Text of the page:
Declaration of Independence Question

In printing, it’s a large sheet of paper printed on one side only - posters, proclamations, that sort of thing.

The truth is, John Hancock was 30 feet tall and just signed in his usual fashion.

As I recall from my visit to the Archives, it practically is.

And he was still shorter than George Washington!

From 1776: John Adams, talking to Benjamin Franklin:

It doesn’t matter. I won’t be in the history books anyway, only you. Franklin did this and Franklin did that and Franklin did some other damn thing. Franklin smote the ground and out sprang George Washington, fully grown and on his horse. Franklin then electrified him with his miraculous lightning rod and the three of them - Franklin, Washington, and the horse - conducted the entire revolution by themselves.

Sounds like Adams speaking from his experience as a lawyer giving summations before a jury. There couldn’t have been much money in being a professional heckler in the 18th Century. :smiley:

AND John Hancock was not made of radiation nor did he stick an opponent’s wife’s hand in a jar of acid at a party.

No, but he sure cleaned up in the insurance business! :smiley:

If you mean the Chequers Estate Act of 1917, it didn’t create the office of Prime Minister; it provided a residence for the “official now popularly known as Prime Minister.” The existence of the office of Prime Minister is taken as given, without any attempt to define it.

According to Barbara Tuchman, he always tried to heed an injunction given to him by his mother: “George, be a King!

Also, even touching a broadside copy is way cool, so much style points for you, Malden Capell!

The Brits are nuts that way. I remember being able to touch the Rosetta Stone and wondering why on earth I was allowed to do so.

In The Adams Chronicles, which was a remarkably accurate dramatization of history (much of it lifted directly from the writings of the Adamses themselves), George III tells John when he’s presented as US Ambassador to Great Britain, “Mr Adams, I was the last to agree to separation.” (I believe those were the exact words that were used.)

If George wasn’t the driving force behind suppression of the rebellion, who was? Lord North?

Edmund Burke?

George said he was the last to agree to the separation. Not that he was the last to agree to the suppression of the rebellion. Two different things.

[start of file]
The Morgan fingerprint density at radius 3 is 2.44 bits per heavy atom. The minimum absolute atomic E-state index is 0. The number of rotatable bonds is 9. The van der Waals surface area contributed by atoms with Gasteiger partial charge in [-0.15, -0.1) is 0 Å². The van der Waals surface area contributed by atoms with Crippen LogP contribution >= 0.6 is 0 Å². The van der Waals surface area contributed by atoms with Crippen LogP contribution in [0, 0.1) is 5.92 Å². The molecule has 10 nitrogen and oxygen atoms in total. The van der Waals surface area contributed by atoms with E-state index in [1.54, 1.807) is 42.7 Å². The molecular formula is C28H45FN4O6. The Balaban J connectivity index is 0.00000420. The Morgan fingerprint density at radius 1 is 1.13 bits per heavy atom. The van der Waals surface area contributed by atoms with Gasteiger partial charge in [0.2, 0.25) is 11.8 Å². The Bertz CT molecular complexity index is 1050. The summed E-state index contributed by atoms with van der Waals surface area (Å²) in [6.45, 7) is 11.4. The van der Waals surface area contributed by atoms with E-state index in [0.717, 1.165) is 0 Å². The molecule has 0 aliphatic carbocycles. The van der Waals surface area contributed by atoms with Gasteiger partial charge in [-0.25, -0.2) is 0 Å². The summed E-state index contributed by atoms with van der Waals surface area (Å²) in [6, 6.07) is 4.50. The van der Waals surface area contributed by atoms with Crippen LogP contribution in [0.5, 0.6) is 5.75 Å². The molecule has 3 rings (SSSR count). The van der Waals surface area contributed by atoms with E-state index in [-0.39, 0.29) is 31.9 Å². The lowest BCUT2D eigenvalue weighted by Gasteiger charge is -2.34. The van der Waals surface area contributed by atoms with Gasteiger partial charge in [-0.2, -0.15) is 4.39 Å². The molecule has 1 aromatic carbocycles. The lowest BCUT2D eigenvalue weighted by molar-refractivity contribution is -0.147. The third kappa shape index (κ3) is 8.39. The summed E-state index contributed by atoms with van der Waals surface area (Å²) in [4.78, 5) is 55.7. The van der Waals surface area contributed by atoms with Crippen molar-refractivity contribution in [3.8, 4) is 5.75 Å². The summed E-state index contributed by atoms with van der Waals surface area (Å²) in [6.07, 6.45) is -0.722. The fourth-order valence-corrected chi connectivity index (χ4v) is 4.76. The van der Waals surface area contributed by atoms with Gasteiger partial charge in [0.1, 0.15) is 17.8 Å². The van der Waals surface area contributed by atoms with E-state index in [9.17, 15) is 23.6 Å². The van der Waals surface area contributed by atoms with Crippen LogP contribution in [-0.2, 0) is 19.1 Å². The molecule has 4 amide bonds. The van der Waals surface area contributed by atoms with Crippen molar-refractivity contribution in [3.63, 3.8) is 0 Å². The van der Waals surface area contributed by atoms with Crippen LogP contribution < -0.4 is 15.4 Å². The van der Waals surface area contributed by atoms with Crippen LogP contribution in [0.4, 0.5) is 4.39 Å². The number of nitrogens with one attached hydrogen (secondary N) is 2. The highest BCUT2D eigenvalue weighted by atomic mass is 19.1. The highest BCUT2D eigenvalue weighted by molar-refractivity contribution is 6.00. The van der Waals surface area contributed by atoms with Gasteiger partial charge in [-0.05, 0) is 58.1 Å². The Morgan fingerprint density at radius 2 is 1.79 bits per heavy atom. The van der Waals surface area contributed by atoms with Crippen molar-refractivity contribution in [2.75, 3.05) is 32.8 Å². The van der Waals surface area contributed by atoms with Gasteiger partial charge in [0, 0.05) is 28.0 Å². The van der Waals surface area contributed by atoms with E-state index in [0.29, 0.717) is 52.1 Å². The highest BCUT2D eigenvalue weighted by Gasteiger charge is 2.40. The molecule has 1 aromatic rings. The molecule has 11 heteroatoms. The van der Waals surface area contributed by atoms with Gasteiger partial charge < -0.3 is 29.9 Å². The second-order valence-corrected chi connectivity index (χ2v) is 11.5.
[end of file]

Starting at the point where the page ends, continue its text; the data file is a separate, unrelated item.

I am forever amazed at how informal the UK’s Constitution actually is. One of the most important offices just kind of happened and was never formally defined. It seems similar to the Privy Council (of which Canada has its own, as I understand) which is not to be confused with what transpired between two companions of the bath, which would be more accurately called the Crapper Colloquy.

The office of Canadian Prime Minister is similarly undefined. There were only two references to the Prime Minister in the Constitution of Canada, in two provisions which have now been repealed. There is currently no reference to the Prime Minister in the Constitution.

British constitutional “law” consists of more than just statutes; it includes a wide range of unwritten conventions which, even though they’re not codified, are still complied with in political practice and considered part of the “law”. There surely was such an unwritten convention long before 1917 according to which there was a political office called Prime Minister, appointed by the monarch but accountable to Parliament, who would have the power to advise the monarch on a lot of things, including ministerial appointments.

The lead paragraphs in the wiki article on the Prime Minister of the United Kingdom are a pretty good summary:

And getting back to the question from the OP, note that the office came into its modern form in the 1830s. During George III’s reign, there was a Prime Minister, but the King still took a more active role in the government than monarchs from Victoria onwards. I would be surprised if the tradition of the King’s Speech being purely the product of the ministry of the day had emerged during George’s time; I would think he had some input into it.

I’m not saying the office did not exist. I am saying that “Prime Minister” was not an official title before 1917, when it began to appear in statutory instruments.